Finally, two things you cannot see, but are in your blanket anyway. First – there are mistakes that I didn’t fix – and that’s new. In the past I have worked hard to make blankets and other things (like life) as perfect as I possibly can, believing that perfection is equivalent to beauty, and mistakes anathema to joy. After the last few years I want you to know that I am really, really sure that they are not related at all. Sometimes bad things happen and everything is (eventually) beautiful anyway. While I can’t see it in you at all right now when every inch of you appears to be faultless, I am sure that you are imperfect. I know you will make mistakes. When they happen, my sweet one, look at your blanket and remember that the things that go wrong, that you get wrong, those things can still be part of a beautiful whole.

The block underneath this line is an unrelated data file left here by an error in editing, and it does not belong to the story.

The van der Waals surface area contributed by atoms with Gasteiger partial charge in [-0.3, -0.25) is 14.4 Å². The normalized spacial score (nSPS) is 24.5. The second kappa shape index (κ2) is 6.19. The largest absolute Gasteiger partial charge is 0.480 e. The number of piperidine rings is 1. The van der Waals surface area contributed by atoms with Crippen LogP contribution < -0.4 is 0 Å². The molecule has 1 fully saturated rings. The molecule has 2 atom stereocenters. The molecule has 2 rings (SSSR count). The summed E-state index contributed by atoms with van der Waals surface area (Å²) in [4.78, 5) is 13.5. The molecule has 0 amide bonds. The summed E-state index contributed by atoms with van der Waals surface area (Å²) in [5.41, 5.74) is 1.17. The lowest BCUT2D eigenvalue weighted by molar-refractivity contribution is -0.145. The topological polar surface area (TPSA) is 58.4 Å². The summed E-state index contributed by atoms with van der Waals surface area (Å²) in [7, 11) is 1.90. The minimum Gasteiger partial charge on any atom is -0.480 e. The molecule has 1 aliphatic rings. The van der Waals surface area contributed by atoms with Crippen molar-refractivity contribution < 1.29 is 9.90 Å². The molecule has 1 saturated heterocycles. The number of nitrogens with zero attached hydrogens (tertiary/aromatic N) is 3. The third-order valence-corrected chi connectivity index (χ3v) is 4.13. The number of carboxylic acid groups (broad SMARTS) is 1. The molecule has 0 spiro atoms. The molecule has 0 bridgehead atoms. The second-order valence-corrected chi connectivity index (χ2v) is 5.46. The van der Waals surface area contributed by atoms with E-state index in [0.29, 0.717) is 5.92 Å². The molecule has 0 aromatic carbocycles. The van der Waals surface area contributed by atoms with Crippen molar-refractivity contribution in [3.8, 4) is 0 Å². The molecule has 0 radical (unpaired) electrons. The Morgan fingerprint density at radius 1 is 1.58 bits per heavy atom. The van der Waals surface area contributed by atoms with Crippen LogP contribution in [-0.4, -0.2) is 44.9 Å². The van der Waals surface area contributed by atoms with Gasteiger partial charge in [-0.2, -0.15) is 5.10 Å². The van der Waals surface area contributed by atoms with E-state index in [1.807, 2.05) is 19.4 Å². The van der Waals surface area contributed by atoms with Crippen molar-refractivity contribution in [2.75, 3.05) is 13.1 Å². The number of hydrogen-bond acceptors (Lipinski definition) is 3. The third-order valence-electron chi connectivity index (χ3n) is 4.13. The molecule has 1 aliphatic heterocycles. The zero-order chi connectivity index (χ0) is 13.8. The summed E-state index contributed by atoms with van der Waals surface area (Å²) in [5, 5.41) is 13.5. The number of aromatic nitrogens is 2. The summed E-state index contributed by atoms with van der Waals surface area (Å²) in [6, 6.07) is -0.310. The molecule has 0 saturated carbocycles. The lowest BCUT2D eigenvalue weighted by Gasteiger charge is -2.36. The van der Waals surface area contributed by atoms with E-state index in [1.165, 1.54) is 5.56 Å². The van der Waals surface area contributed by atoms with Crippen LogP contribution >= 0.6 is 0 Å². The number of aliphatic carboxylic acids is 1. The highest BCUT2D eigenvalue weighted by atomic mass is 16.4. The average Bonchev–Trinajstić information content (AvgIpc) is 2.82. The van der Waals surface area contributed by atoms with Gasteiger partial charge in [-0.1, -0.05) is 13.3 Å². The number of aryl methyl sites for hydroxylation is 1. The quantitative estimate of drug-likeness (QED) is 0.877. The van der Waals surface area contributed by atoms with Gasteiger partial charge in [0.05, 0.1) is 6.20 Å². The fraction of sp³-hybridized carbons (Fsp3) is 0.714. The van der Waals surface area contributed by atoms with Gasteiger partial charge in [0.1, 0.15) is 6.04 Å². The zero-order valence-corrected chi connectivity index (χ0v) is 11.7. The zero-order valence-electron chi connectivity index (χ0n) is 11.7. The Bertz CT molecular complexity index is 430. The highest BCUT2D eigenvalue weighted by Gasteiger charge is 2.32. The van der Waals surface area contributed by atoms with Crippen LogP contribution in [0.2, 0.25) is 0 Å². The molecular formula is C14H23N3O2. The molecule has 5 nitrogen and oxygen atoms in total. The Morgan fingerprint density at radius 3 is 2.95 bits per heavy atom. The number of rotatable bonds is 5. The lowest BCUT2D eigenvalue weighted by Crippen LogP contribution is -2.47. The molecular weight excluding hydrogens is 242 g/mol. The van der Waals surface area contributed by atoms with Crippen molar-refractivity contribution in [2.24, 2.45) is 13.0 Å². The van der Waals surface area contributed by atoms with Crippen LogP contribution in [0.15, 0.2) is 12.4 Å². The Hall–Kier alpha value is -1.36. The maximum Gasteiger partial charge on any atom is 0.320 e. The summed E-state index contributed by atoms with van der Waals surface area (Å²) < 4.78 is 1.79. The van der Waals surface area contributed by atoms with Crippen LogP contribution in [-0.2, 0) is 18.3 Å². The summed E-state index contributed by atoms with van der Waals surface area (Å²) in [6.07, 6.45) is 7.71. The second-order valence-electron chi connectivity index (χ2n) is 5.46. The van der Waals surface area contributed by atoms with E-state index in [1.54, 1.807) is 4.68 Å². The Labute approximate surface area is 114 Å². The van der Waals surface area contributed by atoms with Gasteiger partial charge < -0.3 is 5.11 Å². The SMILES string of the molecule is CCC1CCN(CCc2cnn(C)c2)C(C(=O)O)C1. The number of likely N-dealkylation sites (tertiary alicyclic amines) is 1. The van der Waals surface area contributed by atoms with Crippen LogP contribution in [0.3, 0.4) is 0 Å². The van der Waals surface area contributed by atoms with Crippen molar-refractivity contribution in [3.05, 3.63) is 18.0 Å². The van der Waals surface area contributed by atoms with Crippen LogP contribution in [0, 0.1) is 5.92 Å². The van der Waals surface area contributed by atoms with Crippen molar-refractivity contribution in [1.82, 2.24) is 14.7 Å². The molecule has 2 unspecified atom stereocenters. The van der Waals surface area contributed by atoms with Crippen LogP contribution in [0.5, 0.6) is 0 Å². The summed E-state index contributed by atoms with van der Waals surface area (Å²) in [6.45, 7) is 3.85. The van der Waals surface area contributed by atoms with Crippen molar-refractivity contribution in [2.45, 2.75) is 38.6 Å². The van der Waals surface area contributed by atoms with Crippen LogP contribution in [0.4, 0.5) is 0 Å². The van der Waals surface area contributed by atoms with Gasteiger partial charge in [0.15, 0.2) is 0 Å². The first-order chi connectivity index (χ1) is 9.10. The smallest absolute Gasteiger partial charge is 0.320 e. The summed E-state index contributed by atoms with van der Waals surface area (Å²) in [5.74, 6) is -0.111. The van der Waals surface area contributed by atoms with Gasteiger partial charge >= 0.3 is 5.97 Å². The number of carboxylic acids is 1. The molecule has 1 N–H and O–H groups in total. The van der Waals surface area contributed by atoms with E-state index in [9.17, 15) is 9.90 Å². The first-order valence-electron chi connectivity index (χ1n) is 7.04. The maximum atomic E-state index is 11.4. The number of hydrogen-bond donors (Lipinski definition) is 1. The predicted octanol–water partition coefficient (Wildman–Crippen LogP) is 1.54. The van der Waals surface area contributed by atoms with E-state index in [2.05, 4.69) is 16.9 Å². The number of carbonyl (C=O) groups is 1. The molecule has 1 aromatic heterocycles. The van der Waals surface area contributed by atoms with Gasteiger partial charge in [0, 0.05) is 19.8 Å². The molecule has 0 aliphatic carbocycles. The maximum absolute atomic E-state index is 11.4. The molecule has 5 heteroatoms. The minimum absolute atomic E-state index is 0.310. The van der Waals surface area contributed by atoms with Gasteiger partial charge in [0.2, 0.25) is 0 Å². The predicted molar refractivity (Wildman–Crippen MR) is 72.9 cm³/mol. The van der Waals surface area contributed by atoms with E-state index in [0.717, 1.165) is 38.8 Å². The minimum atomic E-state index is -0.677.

Second – invisible but there – every hope, every fear, every wish, every dream I hold for you is in this blanket and all the stitches you can see. I often tell people that I truly believe that knitting is a love container, and in this case it is not just love that I have knit in. I want you to think of it more like a talisman and a shield I have brought into being. As I knit it, I thought about you, and ran my hands over your Mama’s belly. As I knit it, I looped an incantation for protection and saw you whole and here. As I knit it, I worked a charm for safety and wished you into our arms. As I I knit it, I cast my own yarn spell for happiness and waited.
As I knit it I imagined you small but strong, growing, laughing, being with us always, our Abigail, here just as you should be, where you belong, and where you are wanted.
You are loved beyond measure, welcome beyond belief, and you are magic beyond knowing